Measuring Smoke Emissions on DOD Installations: 2. Southeastern Pine Forests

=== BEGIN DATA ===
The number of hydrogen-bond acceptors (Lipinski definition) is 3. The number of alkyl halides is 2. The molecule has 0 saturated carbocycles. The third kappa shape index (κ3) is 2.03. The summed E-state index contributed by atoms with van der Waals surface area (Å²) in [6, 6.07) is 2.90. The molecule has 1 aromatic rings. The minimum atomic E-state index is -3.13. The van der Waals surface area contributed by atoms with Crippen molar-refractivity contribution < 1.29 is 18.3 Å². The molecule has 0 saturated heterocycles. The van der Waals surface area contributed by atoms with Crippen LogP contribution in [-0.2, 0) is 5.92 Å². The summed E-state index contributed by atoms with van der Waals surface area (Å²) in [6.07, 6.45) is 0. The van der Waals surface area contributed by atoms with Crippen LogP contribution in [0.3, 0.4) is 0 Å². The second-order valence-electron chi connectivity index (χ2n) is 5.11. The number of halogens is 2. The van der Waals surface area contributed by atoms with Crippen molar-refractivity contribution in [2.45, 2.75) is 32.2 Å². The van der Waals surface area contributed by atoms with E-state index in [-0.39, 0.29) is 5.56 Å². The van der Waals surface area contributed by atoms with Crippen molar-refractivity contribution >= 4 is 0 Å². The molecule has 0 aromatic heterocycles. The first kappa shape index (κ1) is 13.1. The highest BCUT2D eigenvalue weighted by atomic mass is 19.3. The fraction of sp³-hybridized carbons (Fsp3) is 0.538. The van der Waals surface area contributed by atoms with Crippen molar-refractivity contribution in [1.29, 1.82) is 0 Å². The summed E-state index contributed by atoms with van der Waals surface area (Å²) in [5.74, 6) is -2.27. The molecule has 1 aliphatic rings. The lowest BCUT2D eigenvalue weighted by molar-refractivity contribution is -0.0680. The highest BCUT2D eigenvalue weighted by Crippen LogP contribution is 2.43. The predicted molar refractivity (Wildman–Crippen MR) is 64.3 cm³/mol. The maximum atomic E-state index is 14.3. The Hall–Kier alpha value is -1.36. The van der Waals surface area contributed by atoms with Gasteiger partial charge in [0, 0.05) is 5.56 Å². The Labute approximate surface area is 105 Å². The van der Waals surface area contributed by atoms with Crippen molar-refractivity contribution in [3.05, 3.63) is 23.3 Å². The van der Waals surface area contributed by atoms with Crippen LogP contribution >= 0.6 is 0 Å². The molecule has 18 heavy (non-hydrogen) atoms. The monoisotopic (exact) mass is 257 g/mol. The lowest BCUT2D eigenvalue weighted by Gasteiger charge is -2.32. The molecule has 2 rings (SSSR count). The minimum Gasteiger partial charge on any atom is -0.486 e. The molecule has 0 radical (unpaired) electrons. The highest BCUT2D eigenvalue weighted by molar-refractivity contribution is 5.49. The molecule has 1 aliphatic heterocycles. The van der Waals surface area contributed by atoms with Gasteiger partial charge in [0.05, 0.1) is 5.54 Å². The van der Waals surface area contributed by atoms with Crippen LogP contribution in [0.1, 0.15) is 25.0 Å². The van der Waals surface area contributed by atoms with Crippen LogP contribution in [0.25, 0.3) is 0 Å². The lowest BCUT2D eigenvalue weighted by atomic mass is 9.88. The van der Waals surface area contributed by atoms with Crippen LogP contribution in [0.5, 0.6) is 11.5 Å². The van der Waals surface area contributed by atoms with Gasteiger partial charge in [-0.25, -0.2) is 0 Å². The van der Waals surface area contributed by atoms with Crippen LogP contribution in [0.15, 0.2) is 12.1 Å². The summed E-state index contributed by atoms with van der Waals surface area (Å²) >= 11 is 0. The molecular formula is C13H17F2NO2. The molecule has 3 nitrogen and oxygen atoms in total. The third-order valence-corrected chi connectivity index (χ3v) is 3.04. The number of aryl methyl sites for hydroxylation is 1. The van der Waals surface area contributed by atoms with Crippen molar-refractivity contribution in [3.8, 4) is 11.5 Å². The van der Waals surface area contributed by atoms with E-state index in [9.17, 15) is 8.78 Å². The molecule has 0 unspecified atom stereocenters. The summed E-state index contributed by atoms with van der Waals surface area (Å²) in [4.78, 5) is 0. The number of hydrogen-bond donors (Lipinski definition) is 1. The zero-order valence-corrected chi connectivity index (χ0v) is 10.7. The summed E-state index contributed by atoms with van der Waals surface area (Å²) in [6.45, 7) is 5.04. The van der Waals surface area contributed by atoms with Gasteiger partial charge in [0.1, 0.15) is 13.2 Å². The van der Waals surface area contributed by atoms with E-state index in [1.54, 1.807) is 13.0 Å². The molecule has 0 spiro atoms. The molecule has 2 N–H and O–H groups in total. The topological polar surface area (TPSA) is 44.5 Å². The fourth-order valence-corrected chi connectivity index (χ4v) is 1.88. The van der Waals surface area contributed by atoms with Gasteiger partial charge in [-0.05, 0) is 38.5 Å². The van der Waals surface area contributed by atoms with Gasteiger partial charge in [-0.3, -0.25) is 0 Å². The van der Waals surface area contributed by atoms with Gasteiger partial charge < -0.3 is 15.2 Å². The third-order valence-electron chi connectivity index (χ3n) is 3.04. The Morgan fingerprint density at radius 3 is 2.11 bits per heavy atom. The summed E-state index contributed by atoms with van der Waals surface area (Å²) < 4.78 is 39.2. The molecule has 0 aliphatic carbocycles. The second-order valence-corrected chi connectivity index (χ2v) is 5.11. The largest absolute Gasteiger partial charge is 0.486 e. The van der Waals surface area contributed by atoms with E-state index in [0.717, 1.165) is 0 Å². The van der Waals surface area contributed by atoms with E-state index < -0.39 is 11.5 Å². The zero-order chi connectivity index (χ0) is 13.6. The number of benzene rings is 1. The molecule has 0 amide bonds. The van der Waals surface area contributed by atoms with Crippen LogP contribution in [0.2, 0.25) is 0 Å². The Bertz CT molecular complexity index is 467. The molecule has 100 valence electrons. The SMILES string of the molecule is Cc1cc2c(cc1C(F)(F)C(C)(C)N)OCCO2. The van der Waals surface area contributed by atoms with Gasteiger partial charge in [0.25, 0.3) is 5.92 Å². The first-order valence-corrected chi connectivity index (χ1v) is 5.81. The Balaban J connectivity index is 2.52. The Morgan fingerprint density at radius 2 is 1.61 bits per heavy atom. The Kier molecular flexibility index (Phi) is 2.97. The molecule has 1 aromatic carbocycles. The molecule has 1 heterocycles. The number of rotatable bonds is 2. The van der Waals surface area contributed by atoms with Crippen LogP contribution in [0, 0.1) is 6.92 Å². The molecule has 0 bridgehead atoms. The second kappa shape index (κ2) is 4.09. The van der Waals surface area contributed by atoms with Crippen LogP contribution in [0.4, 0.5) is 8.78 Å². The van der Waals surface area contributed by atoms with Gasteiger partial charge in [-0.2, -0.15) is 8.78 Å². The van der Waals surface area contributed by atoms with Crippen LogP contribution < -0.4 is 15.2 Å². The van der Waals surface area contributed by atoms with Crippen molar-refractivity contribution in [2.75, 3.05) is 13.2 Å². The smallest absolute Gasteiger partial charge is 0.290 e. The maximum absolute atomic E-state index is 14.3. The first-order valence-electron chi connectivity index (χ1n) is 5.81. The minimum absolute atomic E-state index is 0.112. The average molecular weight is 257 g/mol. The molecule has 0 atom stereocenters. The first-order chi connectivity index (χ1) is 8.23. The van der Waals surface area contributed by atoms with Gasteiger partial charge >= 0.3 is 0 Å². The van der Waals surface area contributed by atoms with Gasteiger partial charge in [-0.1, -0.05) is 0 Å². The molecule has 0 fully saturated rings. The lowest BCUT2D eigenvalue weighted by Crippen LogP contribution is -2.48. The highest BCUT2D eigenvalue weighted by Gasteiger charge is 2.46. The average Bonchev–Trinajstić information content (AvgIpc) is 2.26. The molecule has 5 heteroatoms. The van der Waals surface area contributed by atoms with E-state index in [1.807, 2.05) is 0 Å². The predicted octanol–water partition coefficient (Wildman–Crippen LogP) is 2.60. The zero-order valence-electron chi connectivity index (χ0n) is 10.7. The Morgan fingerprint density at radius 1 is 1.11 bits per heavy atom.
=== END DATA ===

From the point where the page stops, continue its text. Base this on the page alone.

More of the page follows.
The DoD SERDP-funded a study to use advanced instrumental techniques to study in detail the particulate and vapor-phase chemical composition of smoke from prescribed fires on DoD bases in the southeastern U.S. A combination of laboratory experiments coupled with ground and aircraft-based sampling of gaseous and particulate emissions was used. Using IR spectroscopy and other methods, we developed emission factors for dozens of chemical species for several common southeastern fuel types. Advances in infrared spectroscopy, a broadband method well suited to biomass burn studies were made. Several new chemical species such as nitrous acid, glycolaldehyde, α-/β-pinene and D-limonene were measured in the field. Good progress measuring O3 and secondary organic aerosol (SOA) formation was made. The first measurements of initial black carbon (BC) and BC coating rates with non-filter-based techniques for a suite of prescribed fires were made. BC from biomass burning gets coated much faster (< 1 h) than BC from other sources such as diesel trucks which has climate assessment implications. This presentation will present highlights of this completed, complex, multi-partner project which has produced numerous results to date.